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Here is an example of how to use In-App Purchase in a GeneXus-generated Smart Device application using the StoreAPI external object.

It is a simple case of what we call "One-time-service" product, which means that a product is purchased only once and then it becomes available to the user in every device. It is also known as "Non-consumable" product in iOS Store Kit Framework and "In-App unmanaged" product in Android In-App Billing Service.

We have an application which provides different types of Food Recipes. There are some public recipes available to all users for free and we will include the possibility to buy new groups of recipes. After being purchased, the recipes in these groups will always be available to the user. In addition, new recipe groups available for purchase can be added, modified or deleted anytime.

One important thing to have in mind is that we need to store information about the purchases and products in our application; in this case:

  • Each recipe will have an associated Product Identifier to know which store product has to be purchased in order to have the recipe available. We will also use a "General" value to indicate public recipes.
  • After a purchase is completed, we will store the relation "User Id - Product Purchased". This information is checked before loading the list of recipes, to include all the purchased ones.
  • We will also maintain a database table with information about available products. This table will be used to list the products available for purchase (listing those that haven't purchased yet) and mainly is included to be able to add new recipe groups for purchase anytime.

How do we implement this functionality?

Note: The RecipePurchased procedure checks if the recipe is public ("General") or if the user has purchased the associated product.

Note: The PurchaseExpiration attribute do not anything in this basic sample, but it can be used to simulate a subscription scenario managed by the developer.

Note: The ProductPurchased procedure checks if the product has been previously purchased by the user.

  • Then, our database must have a Product Identifier associated which each recipe. We will use the value "General" to indicate the public recipes, which will be available the first time we enter the application. The Product Identifier is a string value with one of the Product-IDs defined for the application In-App Purchases in the platform store.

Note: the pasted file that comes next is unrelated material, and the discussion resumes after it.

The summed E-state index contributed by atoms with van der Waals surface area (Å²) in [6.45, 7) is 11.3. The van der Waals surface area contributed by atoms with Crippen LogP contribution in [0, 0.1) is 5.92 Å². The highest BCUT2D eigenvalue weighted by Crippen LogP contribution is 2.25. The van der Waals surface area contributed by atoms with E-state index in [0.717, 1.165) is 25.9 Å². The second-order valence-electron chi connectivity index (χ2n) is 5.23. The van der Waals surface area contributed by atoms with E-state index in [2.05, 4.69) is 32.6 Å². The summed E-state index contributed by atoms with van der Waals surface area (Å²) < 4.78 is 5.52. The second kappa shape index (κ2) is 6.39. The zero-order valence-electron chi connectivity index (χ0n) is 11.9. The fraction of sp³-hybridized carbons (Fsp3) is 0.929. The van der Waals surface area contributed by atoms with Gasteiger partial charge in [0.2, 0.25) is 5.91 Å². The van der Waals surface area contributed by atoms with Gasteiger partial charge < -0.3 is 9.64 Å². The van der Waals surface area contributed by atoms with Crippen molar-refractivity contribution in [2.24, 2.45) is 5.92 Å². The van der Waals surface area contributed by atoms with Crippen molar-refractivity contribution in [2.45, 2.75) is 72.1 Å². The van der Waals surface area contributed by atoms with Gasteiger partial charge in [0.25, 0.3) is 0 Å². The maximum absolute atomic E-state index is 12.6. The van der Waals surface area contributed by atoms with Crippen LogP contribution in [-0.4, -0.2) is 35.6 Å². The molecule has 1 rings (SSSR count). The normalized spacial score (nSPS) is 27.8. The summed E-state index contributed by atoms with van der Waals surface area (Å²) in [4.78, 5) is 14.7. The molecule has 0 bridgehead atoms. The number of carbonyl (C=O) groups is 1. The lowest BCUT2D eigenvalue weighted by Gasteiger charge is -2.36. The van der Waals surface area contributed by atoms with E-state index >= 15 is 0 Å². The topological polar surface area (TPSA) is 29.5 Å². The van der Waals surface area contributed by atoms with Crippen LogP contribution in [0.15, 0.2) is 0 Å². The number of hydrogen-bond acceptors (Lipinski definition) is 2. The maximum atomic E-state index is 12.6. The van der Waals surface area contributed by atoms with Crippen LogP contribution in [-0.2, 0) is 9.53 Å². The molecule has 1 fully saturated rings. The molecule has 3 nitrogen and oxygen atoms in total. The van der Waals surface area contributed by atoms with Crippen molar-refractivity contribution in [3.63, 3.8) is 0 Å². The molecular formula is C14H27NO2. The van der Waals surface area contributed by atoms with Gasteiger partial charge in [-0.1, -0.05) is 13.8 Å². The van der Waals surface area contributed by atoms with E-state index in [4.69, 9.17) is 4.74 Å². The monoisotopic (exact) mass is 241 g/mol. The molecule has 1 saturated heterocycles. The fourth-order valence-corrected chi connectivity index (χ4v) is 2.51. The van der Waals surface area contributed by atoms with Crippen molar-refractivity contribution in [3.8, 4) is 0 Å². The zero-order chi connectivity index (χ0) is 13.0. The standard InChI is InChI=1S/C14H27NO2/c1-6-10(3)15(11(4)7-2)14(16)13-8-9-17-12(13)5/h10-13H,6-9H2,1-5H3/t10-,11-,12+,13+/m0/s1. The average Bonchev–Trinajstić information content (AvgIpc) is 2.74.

Store platforms settings products

  • In addition, we need to fill the Available Products table with the products available for purchase. These values can be later modified, to offer new recipe groups for purchase. Remember that the associated Product Identifier has to be previously configured in the platform store (as was described in the previous point).
  • Then we need to set a filter for the Recipes list in the WorkWithDevicesRecipes pattern instance. We just include the condition RecipeIsPurchased = True. In the first execution, when no purchases have been performed, only the public ("General") recipes will be displayed. Also, we can see the detail of our purchased Recipes.MyKitchen - Android - List_DetailMyKitchen - iOS - List_Detail
  • Then we select the "Get More" action and we will see a panel where all the non-purchased available products are displayed. Each one has a "Get Recipes" action to perform the purchase. Let's buy the Meat Recipes group !!
    MyKitchen - Android - Get Recipe
    MyKitchen - iOS - Get Recipe
  • After the purchase is successfully completed, we need to store the User-Product information in the PurchasesInfo table to make the recipes group available to the user in the future. Finally, from now on, when we list the recipes, we will also see the new recipes purchased. In the products available for purchase, the already purchased group is no longer displayed.
    MyKitchen - After buy the recipe's combo

Download this sample

Other options for the sample

  1. In the previous sample, the interaction with the platform In-App Purchase store was minimized. Managing complete information in your application gives more flexibility, allowing you to check purchases by GAM Users, Device Id or any other entity.
  2. Since we are managing all the information about users, products, and purchases in the application database, we are able to simulate a subscription scenario. We can add a PurchaseExpiration date attribute in the PurchasesInfo table, and when checking if a user has purchased a product we just check that the PurchaseExpiration date is still valid.

See Also

In-App Purchase Sample - Classified Ads

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